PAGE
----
‘A Clockwork Orange’ by Anthony Burgess is brilliant, and I thoroughly enjoyed it. It took me a little while to get into initially because I wasn’t expecting occasional words to be in ‘nadsat’, a form of teen slang in this dystopian not-so-distant-future society. Interestingly, my boyfriend told me that these words are actually the sort-of Russian words with English spelling rather than made up words as I thought initially. Although this was rather jarring at first, I got used to it pretty quicky and hardly noticed it by the end; you learn these new words and begin to know what they mean without having to guess from the context.
The story, for those of you who don’t know, is split up into three parts. The first involves 15-year-old Alex and his droogs (friends) committing “ultra-violence” essentially just for fun. This section of the book contains a lot of graphic sex and violence and although it was lengthy at times, it didn’t come across as unnecessary because it explores the morality of free will: whether it is better to choose to be bad, or to be conditioned to be good. Author, Anthony Burgess, did a really good job of demonstrating the horror of the situation while also showing Alex’s enjoyment from it in a very twisted and weird sort of way.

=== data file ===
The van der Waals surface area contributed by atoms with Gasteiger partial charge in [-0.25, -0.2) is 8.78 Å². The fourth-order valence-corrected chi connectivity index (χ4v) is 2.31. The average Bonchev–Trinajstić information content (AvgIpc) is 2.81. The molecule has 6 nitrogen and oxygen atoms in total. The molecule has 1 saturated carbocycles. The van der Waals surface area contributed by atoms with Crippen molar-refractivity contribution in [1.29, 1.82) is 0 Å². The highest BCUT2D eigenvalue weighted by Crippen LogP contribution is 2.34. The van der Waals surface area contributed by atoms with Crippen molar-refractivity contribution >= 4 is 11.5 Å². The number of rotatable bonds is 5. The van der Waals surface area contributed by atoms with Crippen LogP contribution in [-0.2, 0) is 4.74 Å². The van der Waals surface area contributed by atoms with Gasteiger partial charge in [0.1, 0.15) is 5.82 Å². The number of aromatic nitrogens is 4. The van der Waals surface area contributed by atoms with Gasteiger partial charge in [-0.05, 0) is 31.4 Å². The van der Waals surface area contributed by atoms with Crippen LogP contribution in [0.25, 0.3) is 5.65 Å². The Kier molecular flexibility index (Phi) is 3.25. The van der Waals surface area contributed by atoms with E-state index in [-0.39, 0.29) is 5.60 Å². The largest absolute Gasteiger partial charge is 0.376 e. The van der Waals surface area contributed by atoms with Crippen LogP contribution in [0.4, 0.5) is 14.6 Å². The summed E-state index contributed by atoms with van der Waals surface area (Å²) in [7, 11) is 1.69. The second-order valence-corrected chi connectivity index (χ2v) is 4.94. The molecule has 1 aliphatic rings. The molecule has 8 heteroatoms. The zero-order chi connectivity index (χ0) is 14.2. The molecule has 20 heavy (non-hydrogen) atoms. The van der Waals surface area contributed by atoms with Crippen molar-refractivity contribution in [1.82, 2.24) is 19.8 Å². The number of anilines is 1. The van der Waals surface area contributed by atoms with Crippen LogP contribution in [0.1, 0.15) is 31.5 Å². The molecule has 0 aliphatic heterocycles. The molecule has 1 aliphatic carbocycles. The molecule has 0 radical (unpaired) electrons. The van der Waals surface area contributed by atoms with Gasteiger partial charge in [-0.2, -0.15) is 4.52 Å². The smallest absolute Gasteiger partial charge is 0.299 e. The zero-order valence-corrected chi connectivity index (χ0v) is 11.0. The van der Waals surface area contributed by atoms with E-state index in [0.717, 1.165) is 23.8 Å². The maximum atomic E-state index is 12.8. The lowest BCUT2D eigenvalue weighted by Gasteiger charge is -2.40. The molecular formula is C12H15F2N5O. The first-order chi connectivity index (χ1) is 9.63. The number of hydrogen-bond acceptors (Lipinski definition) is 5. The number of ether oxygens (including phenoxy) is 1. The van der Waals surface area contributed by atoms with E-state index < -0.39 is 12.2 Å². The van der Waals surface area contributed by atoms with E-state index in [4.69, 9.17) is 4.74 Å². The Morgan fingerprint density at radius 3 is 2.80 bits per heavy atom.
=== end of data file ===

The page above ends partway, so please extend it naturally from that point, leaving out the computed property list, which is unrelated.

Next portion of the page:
In the second section of the book Alex is arrested and undergoes a method of aversion therapy in which he is forced to watch video clips of an extreme sexual and physical nature while being injected with a drug that makes him feel seriously ill. The idea is that his body then associates the two and every time he thinks about sex or violence he feels very sick – a cure for being a murderer, if you will. I found this pretty interesting, and I still loved getting the complete picture from Alex’s point of view; he’s such a well developed character with his own quirky and odd mannerisms that it’s almost as if he’s about to leap from the page.
In the end, I found myself actually sort of feeling sorry for Alex when everything starts going wrong for him which is odd considering how horrendously he acts at the beginning. A very very intriguing book and I would definitely recommend it to anyone who hasn’t read it; don’t let the violence put you off, although it’s not pleasant it definitely does add to the story and it’s an amazing novella anyway with such well-thought ideas and interesting themes.